Martin Collins, averring one of the major things for which we can be thankful is the marriage covenant, examines some of the chilling, corrosive, and detrimental consequences to a society which spurns the God-given marriage covenant. Radical feminism has tried to empower one gender by disabling and marginalizing the other gender, creating a pathological, dysfunctional society in which women cannot find good men to love and cherish and men cannot find good women to love and cherish. The irresponsible social engineers who have launched the ill-fated sexual revolution have damaged the family structure, polarizing men and women rather than viewing them as inseparable partners (metaphorically like two halves of the moon) as God had intended. The pattern of Eve as a help-meet to Adam was instituted before Adam and Eve sinned and was consequently not abrogated by Christ's sacrifice as some Biblical feminists have asserted. Women, to be sure, were never created as servants to their spouses but as complementary companions, sharing physical, emotional, intellectual, and spiritual relationships which mirror Christ's love for the church by sacrificing His very life for her. God intended husbands and wives to be one in mind and spirit, not bifurcated as Solomon's spiritual relationships with his pagan wives. Marrying outside of the faith makes it difficult to establish this spiritual connection. Daniel Lapin has summarized the pitfalls of the egalitarian marriage arrangements as encouraged by 'liberated' women. In our decadent western culture, the mortal enemies of the marriage covenant consist of (1) the pleasure seeking new-hedonism (or the 'new' morality), (2) the widespread acceptance of adultery, (3) the ease of divorce and annulment, and (4) the legalization of abortion (the equivalent of apostate ancient Israel's sacrificing children to Molech. Marriage was created for us to understand the spiritual God-plane relationship between Christ and the Church.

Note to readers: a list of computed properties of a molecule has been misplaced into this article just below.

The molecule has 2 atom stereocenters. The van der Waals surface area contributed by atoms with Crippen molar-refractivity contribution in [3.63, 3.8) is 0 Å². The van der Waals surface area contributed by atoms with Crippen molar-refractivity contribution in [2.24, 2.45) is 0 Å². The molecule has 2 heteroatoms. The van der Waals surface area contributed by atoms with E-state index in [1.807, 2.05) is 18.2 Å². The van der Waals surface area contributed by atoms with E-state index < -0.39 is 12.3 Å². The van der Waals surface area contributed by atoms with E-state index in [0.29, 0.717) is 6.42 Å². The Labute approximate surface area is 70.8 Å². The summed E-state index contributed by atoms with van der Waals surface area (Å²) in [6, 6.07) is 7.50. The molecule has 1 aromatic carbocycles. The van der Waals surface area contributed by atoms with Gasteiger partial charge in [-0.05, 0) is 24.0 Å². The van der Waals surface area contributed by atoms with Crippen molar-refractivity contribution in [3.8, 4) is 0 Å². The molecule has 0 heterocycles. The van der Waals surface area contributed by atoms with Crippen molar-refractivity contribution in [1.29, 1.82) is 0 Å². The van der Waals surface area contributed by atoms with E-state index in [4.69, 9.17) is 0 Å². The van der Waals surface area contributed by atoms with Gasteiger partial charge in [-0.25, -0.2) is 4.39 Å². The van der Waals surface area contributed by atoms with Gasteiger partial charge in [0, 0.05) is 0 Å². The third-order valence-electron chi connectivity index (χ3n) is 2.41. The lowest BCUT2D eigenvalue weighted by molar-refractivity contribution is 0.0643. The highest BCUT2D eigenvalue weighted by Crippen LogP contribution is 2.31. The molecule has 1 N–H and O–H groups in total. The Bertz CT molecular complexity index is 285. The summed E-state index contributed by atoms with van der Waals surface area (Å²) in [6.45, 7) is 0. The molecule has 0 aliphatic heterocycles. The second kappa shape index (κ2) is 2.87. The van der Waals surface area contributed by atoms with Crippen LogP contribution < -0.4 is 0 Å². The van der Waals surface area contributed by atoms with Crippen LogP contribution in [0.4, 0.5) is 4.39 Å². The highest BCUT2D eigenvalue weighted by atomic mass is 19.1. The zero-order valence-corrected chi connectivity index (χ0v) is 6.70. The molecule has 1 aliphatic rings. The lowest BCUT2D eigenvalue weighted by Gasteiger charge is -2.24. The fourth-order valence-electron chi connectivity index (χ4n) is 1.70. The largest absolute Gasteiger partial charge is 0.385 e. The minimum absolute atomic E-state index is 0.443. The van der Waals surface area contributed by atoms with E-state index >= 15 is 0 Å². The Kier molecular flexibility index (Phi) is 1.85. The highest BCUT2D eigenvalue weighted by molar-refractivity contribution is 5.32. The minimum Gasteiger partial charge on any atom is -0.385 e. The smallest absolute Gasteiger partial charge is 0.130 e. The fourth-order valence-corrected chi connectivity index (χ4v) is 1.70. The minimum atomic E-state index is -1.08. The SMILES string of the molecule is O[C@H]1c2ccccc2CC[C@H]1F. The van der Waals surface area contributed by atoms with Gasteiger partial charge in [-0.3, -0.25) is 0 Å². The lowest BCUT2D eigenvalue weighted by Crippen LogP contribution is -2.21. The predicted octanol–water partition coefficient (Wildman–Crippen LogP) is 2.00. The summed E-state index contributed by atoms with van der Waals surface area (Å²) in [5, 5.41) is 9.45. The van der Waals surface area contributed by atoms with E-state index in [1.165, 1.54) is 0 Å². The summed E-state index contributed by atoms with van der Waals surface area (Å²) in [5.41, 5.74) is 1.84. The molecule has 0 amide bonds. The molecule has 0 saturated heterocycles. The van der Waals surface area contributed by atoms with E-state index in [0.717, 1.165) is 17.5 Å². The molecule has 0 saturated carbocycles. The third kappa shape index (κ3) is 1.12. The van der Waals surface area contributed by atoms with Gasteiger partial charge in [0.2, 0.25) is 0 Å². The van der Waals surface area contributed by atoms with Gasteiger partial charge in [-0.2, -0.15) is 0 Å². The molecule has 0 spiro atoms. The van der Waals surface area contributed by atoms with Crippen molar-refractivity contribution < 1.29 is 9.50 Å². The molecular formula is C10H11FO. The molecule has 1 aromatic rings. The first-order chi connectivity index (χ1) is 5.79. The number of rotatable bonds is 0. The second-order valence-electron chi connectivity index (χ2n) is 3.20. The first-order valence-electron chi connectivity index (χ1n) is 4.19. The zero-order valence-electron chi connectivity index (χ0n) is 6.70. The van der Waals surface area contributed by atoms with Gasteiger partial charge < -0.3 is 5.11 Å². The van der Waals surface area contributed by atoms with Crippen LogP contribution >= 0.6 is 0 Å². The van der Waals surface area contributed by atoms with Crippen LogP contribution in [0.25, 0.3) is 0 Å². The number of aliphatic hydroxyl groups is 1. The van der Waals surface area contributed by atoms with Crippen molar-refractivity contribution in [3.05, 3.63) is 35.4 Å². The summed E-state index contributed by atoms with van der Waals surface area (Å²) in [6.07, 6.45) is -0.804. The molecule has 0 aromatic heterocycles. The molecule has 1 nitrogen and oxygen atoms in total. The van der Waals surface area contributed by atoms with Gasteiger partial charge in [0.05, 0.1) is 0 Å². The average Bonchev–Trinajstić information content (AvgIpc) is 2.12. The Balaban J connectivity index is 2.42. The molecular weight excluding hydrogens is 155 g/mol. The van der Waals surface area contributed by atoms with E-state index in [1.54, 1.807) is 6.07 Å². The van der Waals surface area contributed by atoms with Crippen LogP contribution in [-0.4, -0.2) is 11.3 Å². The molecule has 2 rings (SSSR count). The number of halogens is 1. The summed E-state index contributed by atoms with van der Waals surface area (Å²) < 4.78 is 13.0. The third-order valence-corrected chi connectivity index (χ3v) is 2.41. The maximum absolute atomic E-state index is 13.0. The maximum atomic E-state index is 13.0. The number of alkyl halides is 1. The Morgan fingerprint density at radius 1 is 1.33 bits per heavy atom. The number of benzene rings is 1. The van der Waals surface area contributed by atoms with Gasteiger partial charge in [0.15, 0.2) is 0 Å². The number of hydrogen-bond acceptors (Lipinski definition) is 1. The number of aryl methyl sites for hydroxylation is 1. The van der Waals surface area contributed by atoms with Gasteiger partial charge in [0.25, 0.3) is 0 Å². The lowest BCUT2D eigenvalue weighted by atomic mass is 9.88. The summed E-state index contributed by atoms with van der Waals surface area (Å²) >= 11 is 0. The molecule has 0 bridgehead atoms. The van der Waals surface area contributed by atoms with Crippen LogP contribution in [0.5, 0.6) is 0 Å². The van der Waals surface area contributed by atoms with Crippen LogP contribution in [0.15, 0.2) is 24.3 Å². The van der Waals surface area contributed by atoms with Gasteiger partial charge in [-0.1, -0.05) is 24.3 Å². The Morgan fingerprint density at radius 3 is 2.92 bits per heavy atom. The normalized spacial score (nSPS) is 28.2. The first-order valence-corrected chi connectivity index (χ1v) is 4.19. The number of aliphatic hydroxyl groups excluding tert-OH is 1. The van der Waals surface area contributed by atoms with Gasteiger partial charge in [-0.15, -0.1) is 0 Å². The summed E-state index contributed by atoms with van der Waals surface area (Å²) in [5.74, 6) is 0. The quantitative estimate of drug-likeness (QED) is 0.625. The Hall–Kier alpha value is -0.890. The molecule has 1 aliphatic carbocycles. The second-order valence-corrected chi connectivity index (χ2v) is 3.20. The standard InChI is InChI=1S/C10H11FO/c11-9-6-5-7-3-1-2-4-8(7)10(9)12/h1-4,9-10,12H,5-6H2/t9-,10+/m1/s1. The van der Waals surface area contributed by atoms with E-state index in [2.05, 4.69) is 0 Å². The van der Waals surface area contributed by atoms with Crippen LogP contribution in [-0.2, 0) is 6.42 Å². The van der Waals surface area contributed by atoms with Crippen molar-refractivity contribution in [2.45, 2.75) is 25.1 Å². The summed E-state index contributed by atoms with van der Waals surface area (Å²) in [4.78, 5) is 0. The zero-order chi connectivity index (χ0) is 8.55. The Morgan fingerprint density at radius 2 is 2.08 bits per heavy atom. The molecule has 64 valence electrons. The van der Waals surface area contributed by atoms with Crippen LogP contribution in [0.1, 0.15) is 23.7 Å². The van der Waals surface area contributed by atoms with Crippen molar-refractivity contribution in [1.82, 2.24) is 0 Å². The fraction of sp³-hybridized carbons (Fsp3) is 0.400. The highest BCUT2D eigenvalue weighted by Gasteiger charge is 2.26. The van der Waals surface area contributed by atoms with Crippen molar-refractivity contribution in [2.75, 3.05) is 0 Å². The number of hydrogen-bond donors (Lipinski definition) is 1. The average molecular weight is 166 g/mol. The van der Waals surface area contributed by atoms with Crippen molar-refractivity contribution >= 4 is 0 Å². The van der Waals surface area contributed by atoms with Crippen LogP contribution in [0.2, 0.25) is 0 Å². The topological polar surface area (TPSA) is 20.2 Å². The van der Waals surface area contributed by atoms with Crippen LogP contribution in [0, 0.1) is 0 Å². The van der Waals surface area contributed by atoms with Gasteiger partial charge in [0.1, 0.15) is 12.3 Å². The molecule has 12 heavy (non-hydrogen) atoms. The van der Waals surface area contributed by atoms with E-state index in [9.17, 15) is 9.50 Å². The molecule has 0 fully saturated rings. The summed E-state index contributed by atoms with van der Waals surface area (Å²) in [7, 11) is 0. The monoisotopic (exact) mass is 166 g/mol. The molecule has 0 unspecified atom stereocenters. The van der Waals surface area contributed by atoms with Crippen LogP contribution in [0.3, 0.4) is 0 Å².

Mark Schindler, reflecting on an incident at his niece's wedding, in which a Catholic priest explained the significance of Jesus first miracle, turning water into wine, was a lesson that some things in marriage may seem impossible, but with God, all things are possible. The first miracle was a flourishing entry, taking place in the midst of an elaborate wedding celebration, (prefiguring the union of the Lamb of God with His Bride) requiring expensive preparation of food, drink, and entertainment. The responsibility of providing wine fell to the Bridegroom. To fail in providing this commodity would have led to major public embarrassment and expense to the family. This miracle of transmuting water into wine was actually the changing of a lifeless inorganic compound to something living, symbolizing the giving of life through the shedding of the blood of Christ. The response Jesus gave to his mother, ending with "my time has not yet come," was not to be interpreted as disrespect, but perhaps a challenge to attach real faith with mere knowledge. As powerful as her belief in her son was, it may have been somewhat skewed by influence from family and neighbors. With this miracle is the whole unfolding of the plan from Genesis to Revelation - the impending Marriage of the Lamb. God's plan and purpose for us - to be the Bride of Christ - is awesome.